This time last year (2014) I was riveted to “The Chair” on Starz – a semi-reality, semi-competition in which 2 very different first time directors were given similar budgets and a script and access to mentors. My interest was piqued since one of the mentors was Zachary Quinto, the new Spock and a superb actor. You can see my initial article about it here.
The effects of The Chair are still rippling out. Recently creators Chris Moore and Josh Shader talked about mistakes typical with first time film makers, drawing from their experience with The Chair and other projects. I have some observations of my own.
Each director had their strengths, which also turned out to be their weaknesses.
Shane Dawson is a YouTube star, with 10 millions subscribers, mostly teens who adore him and his vomit-gag style of humor. He is self-made and self directed. He cast himself as star and directed every aspect. The flip side is that he got very defensive about criticism. Initially he wanted to break into a wider audience, but he ended up with a longer version of a Shane Dawson vid.
Anna Martemucci describes herself as a New York style indie. She is schooled in screenwriting and has done a number of shorts and a feature film with her husband Victor, brother-in-law Phil, and friends. She’s more collaborative and more comfortable getting feedback, but the flip side is that she depends a lot on Victor and Phil. People associated with her movie said it felt like there were 2 or 3 people directing, not one.
I assumed from the beginning that Shane would “win” in spite of assurances that popularity wasn’t the only criteria. And he did. That he could deliver an audience of 10 million was probably a big factor in Starz signing on. Anna had personal connections – she and Victor are long time best friends of producer Zachary Quinto. In the film making world I hear that personal connections count but, as this “competition” showed, they don’t trump the dollar power of a big following. One surprise was that Anna didn’t realize this and is still feeling she was set up, a pity since it gave her an experience and exposure as a director she otherwise wouldn’t have gotten.
I was as interested in the mentoring aspect as I was in the differences in the directors. Shane’s initial mentor was Zachary Quinto, a total mismatch. Shane’s vocabulary is mostly expletives, whereas Zach, in public at least, is very conservative. At a presentation with him in Salt Lake, he wouldn’t even share his favorite cuss word because “there are young people in the room“. Zach’s attempts to get Shane to make a more sophisticated approach fell with a thud. Oil and water. Also Zach wasn’t physically present much since he was shooting Agent 47 in Berlin during The Chair.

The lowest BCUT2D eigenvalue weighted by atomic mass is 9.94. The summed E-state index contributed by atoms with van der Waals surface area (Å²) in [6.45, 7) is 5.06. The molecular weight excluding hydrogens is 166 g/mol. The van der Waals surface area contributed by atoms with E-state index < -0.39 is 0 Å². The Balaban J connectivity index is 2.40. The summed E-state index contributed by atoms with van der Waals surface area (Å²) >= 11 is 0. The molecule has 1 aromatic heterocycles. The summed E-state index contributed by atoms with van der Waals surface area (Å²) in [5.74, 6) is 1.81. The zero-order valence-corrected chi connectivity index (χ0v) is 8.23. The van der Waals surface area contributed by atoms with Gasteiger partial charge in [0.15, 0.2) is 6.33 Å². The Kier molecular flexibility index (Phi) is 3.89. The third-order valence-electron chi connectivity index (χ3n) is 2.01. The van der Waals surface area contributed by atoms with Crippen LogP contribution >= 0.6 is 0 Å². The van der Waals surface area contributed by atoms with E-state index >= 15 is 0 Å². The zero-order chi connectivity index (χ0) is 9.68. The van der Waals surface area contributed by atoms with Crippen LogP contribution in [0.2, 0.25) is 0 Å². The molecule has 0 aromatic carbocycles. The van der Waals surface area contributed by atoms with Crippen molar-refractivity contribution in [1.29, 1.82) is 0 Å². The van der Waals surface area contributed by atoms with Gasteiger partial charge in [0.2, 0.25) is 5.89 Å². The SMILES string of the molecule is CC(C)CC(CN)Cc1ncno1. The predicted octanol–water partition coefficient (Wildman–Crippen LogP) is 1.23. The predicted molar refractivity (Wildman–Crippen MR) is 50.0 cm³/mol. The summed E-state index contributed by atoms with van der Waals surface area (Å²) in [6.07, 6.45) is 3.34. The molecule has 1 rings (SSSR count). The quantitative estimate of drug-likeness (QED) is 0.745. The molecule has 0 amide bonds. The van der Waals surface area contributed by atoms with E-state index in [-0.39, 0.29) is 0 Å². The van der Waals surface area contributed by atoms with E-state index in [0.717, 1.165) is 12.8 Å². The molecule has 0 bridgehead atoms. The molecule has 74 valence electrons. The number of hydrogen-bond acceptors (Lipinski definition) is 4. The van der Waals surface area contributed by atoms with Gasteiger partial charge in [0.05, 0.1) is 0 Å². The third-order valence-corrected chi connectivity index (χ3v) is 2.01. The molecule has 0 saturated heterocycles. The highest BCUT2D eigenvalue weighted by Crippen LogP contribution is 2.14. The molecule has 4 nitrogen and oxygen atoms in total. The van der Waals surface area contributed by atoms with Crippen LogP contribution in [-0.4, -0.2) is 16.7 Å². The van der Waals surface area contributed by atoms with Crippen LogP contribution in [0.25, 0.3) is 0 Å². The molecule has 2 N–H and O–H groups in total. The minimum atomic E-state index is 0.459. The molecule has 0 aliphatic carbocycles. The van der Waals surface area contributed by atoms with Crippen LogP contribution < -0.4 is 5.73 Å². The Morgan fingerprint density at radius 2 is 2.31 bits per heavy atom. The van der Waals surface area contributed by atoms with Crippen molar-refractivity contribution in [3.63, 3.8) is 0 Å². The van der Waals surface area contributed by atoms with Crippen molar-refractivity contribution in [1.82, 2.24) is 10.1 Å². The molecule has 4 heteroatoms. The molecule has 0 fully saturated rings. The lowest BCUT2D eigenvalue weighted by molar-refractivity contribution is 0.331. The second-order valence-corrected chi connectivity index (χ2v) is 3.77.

To the rescue came Zach’s business partner, Corey Moosa. Corey’s style was to support Shane’s vision, rather than trying to improve it. He even lent his cute backside to a mooning scene. So Shane was more open to listening to Corey. Throughout, Corey was superb at gentle guidance. Some interesting lessons were here for those who hope to influence others.
Listening to filmmakers talking about their work gives fascinating insider tidbits. Here are two such talks.
The Business of Filmmaking: Navigating Today’s Entertainment Industry
On Feb 3 2014, Chris Moore (“Good Will Hunting,” “American Pie” series and “Adjustment Bureau”) and Corey Moosa (“All is Lost,” “Breakup at a Wedding”,“Margin Call” and “The Banshee Chapter”) discussed the very practical side of making films.
Chris Moore is well established with a number of successes under his belt. In contrast Corey’s company, Before the Door, is a relative “new kid on the block” – and as such can relate to the issues in getting started.
Corey is one of the founders of Before The Door with Zachary Quinto (the young Spock) and Neal Dodson. He heads up their graphic novel side – Lucid and Mr. Murder is Dead so far, both of which got accolades. Corey also was the onsite producer for the horror movie “The Banshee Chapter”. Before the Door has been listed as one of Hollywood’s “new mavericks”, picking projects that push the boundaries of the art in some way. They also choose to work with new directors – such as JC Chandor who got an Oscar nod for his first effort, the brilliant “Margin Call”. Before the Door also likes working with their Carnegie-Mellon classmates and fellow Pittsburgh folk, so their collaboration with Park Point University on “The Chair” is a natural! For this talk Corey filled in for Zachary Quinto who was scheduled to talk but couldn’t be there (this time! – see below).
The Creative Side of Filmmaking: Building a Lasting Career
The talk on Feb 17, 2014 was the second part of the series. Zachary Quinto showed up unexpectedly with another Before The Door founder, Neal Dodson. Neal is producer for “All is Lost“, an amazing movie with only Robert Redford – and no dialogue! – and “A Most Violent Year“, both written and directed by JC Chandor. While this talk is titled “Creative Side”, I found they had quite a few business tips as well. Zachary is delightfully articulate about his art and viewpoint. I enjoy hearing him talk from his right-brain & collaborative view about aspects I know from a more left-brain, task view.